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Items: 1 to 20 of 111

1.

Myxobacterial tools for social interactions.

Pathak DT, Wei X, Wall D.

Res Microbiol. 2012 Nov-Dec;163(9-10):579-91. doi: 10.1016/j.resmic.2012.10.022. Epub 2012 Nov 2. Review.

2.

Contact- and Protein Transfer-Dependent Stimulation of Assembly of the Gliding Motility Machinery in Myxococcus xanthus.

Jakobczak B, Keilberg D, Wuichet K, Søgaard-Andersen L.

PLoS Genet. 2015 Jul 1;11(7):e1005341. doi: 10.1371/journal.pgen.1005341. eCollection 2015 Jul.

3.

Cell contact-dependent outer membrane exchange in myxobacteria: genetic determinants and mechanism.

Pathak DT, Wei X, Bucuvalas A, Haft DH, Gerloff DL, Wall D.

PLoS Genet. 2012;8(4):e1002626. doi: 10.1371/journal.pgen.1002626. Epub 2012 Apr 12.

4.

Cell rejuvenation and social behaviors promoted by LPS exchange in myxobacteria.

Vassallo C, Pathak DT, Cao P, Zuckerman DM, Hoiczyk E, Wall D.

Proc Natl Acad Sci U S A. 2015 Jun 2;112(22):E2939-46. doi: 10.1073/pnas.1503553112. Epub 2015 May 18.

5.

Identification of the cglC, cglD, cglE, and cglF genes and their role in cell contact-dependent gliding motility in Myxococcus xanthus.

Pathak DT, Wall D.

J Bacteriol. 2012 Apr;194(8):1940-9. doi: 10.1128/JB.00055-12. Epub 2012 Feb 17.

6.

Heterologous protein transfer within structured myxobacteria biofilms.

Wei X, Pathak DT, Wall D.

Mol Microbiol. 2011 Jul;81(2):315-26. doi: 10.1111/j.1365-2958.2011.07710.x. Epub 2011 Jun 3.

7.

Sibling Rivalry in Myxococcus xanthus Is Mediated by Kin Recognition and a Polyploid Prophage.

Dey A, Vassallo CN, Conklin AC, Pathak DT, Troselj V, Wall D.

J Bacteriol. 2016 Jan 19;198(6):994-1004. doi: 10.1128/JB.00964-15.

8.

Myxobacteria produce outer membrane-enclosed tubes in unstructured environments.

Wei X, Vassallo CN, Pathak DT, Wall D.

J Bacteriol. 2014 May;196(10):1807-14. doi: 10.1128/JB.00850-13. Epub 2014 Jan 3.

9.

A genetic screen in Myxococcus xanthus identifies mutants that uncouple outer membrane exchange from a downstream cellular response.

Dey A, Wall D.

J Bacteriol. 2014 Dec;196(24):4324-32. doi: 10.1128/JB.02217-14. Epub 2014 Sep 29.

10.

Direct live imaging of cell-cell protein transfer by transient outer membrane fusion in Myxococcus xanthus.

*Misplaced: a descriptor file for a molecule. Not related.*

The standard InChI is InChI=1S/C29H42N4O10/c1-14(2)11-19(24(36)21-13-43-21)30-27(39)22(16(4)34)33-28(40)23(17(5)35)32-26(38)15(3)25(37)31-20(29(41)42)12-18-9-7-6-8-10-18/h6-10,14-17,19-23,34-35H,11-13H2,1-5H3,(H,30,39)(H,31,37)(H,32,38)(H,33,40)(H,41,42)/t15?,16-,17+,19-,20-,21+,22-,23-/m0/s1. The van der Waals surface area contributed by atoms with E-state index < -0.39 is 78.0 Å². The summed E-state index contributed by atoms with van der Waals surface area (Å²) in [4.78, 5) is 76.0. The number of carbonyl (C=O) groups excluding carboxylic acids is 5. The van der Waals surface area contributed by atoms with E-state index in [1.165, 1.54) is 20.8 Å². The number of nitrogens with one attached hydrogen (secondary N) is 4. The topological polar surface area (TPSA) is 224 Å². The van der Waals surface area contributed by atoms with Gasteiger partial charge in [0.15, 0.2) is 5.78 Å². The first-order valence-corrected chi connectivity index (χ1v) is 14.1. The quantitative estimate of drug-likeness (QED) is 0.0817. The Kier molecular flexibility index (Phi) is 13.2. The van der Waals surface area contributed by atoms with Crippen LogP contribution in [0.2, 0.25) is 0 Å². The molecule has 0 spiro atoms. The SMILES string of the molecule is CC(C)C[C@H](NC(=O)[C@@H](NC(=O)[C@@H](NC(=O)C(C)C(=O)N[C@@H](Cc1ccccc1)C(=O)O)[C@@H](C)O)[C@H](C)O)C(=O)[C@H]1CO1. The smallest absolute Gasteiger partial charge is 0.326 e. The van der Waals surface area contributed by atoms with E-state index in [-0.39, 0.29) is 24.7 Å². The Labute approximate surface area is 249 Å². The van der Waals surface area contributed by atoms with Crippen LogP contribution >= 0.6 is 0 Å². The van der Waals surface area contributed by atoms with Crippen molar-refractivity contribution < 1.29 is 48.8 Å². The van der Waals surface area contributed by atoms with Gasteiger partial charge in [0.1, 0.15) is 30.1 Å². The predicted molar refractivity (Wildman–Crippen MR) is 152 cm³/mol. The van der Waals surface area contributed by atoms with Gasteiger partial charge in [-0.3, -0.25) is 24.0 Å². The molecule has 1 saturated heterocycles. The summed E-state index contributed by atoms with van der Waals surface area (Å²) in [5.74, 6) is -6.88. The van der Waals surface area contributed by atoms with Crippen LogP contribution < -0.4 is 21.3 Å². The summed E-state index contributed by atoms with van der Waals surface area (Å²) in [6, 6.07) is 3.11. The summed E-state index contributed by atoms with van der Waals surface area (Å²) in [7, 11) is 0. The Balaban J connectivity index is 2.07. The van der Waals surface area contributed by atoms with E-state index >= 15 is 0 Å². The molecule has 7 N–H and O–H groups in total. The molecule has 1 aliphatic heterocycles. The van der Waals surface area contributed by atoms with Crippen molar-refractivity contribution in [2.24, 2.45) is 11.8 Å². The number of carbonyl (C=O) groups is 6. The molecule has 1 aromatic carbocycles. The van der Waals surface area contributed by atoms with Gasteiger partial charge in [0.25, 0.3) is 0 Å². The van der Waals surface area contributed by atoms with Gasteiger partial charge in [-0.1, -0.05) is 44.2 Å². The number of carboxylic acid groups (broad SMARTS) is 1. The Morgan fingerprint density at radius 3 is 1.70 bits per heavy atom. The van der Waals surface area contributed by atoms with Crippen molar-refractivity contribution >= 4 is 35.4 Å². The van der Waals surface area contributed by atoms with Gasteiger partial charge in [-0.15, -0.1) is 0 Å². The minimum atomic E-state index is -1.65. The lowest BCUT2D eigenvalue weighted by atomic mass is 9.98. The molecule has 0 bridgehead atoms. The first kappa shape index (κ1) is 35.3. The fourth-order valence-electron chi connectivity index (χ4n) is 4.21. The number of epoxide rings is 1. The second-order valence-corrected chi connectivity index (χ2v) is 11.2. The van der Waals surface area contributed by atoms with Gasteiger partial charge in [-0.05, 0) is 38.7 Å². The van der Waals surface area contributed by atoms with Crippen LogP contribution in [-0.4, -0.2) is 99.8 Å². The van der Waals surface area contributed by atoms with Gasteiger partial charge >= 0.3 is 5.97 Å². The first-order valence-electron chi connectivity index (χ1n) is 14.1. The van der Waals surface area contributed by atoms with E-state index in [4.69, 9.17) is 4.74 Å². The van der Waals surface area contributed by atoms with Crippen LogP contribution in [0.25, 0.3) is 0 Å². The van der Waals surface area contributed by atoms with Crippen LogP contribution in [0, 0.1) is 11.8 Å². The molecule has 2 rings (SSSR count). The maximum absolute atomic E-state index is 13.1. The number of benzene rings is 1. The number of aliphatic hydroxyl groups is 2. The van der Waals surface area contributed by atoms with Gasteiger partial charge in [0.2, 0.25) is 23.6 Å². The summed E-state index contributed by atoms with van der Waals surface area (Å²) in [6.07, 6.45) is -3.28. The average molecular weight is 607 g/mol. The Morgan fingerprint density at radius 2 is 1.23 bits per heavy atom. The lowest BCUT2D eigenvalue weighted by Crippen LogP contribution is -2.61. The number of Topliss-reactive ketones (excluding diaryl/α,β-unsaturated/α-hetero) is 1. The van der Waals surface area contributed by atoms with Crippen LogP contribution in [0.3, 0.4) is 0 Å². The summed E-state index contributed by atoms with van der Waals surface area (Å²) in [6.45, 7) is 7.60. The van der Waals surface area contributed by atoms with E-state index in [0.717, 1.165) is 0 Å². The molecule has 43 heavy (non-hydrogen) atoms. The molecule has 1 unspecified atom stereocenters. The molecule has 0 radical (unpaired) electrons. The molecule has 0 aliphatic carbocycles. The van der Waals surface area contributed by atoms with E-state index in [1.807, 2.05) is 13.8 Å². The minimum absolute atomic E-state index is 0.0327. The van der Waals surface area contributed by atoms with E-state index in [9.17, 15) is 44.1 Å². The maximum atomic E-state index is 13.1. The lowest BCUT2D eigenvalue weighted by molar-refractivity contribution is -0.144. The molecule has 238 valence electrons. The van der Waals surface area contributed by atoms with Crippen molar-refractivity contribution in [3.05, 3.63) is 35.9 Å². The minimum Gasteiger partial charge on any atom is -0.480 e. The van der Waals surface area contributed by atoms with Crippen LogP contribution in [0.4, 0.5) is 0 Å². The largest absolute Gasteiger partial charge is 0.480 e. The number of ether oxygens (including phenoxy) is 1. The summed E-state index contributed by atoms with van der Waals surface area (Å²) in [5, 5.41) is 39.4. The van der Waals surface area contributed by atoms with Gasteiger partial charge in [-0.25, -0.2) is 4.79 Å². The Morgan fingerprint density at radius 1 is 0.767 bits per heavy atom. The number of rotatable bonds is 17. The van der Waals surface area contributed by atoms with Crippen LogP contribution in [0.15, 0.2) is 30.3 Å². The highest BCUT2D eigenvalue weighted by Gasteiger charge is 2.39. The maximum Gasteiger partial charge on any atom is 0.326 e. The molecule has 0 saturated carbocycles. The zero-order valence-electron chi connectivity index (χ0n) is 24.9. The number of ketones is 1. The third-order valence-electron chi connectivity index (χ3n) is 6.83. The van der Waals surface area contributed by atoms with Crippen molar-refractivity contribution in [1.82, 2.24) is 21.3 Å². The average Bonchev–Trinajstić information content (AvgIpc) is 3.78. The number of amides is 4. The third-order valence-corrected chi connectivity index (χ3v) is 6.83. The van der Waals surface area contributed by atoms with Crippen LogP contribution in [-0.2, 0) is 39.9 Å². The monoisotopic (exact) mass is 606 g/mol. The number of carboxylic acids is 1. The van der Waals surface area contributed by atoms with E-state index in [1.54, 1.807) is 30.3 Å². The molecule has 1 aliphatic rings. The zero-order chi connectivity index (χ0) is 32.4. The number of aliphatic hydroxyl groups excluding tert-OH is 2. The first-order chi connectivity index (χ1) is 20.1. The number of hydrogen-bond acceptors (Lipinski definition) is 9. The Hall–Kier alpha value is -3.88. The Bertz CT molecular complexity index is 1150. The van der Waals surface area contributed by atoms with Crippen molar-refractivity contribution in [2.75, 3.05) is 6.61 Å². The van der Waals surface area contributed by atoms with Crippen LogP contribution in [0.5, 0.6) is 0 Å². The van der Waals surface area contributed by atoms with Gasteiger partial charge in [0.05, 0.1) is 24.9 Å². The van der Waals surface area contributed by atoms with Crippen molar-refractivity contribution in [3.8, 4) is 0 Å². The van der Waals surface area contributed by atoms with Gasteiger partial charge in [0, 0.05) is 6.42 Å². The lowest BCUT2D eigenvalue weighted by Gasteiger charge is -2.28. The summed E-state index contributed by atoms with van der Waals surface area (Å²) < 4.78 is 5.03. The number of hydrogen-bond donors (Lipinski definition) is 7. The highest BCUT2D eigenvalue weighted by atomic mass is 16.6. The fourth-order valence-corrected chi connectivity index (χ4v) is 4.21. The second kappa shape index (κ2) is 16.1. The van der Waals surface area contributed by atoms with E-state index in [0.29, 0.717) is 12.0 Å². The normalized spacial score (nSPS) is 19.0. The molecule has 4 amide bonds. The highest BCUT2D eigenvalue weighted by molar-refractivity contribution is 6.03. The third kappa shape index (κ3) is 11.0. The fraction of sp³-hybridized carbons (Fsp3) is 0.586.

Ducret A, Fleuchot B, Bergam P, Mignot T.

Elife. 2013 Jul 23;2:e00868. doi: 10.7554/eLife.00868.

11.

Sociobiology of the myxobacteria.

Velicer GJ, Vos M.

Annu Rev Microbiol. 2009;63:599-623. doi: 10.1146/annurev.micro.091208.073158. Review.

PMID:
19575567
12.

Molecular recognition by a polymorphic cell surface receptor governs cooperative behaviors in bacteria.

Pathak DT, Wei X, Dey A, Wall D.

PLoS Genet. 2013 Nov;9(11):e1003891. doi: 10.1371/journal.pgen.1003891. Epub 2013 Nov 7.

13.
14.

Gliding motility in bacteria: insights from studies of Myxococcus xanthus.

Spormann AM.

Microbiol Mol Biol Rev. 1999 Sep;63(3):621-41. Review.

15.

Signaling in myxobacteria.

Kaiser D.

Annu Rev Microbiol. 2004;58:75-98. Review.

PMID:
15487930
16.

Genetics of gliding motility and development in Myxococcus xanthus.

Hartzell PL, Youderian P.

Arch Microbiol. 1995 Nov;164(5):309-23. Review.

PMID:
8572884
17.

Cell behavior and cell-cell communication during fruiting body morphogenesis in Myxococcus xanthus.

Jelsbak L, Søgaard-Andersen L.

J Microbiol Methods. 2003 Dec;55(3):829-39. Review.

PMID:
14607429
18.

Molecular recognition in myxobacterial outer membrane exchange: functional, social and evolutionary implications.

Wall D.

Mol Microbiol. 2014 Jan;91(2):209-20. doi: 10.1111/mmi.12450. Epub 2013 Nov 21. Review.

19.

Multicellular development and gliding motility in Myxococcus xanthus.

Kaplan HB.

Curr Opin Microbiol. 2003 Dec;6(6):572-7. Review.

PMID:
14662352
20.

Multicellular development in Myxococcus xanthus is stimulated by predator-prey interactions.

Berleman JE, Kirby JR.

J Bacteriol. 2007 Aug;189(15):5675-82. Epub 2007 May 18.

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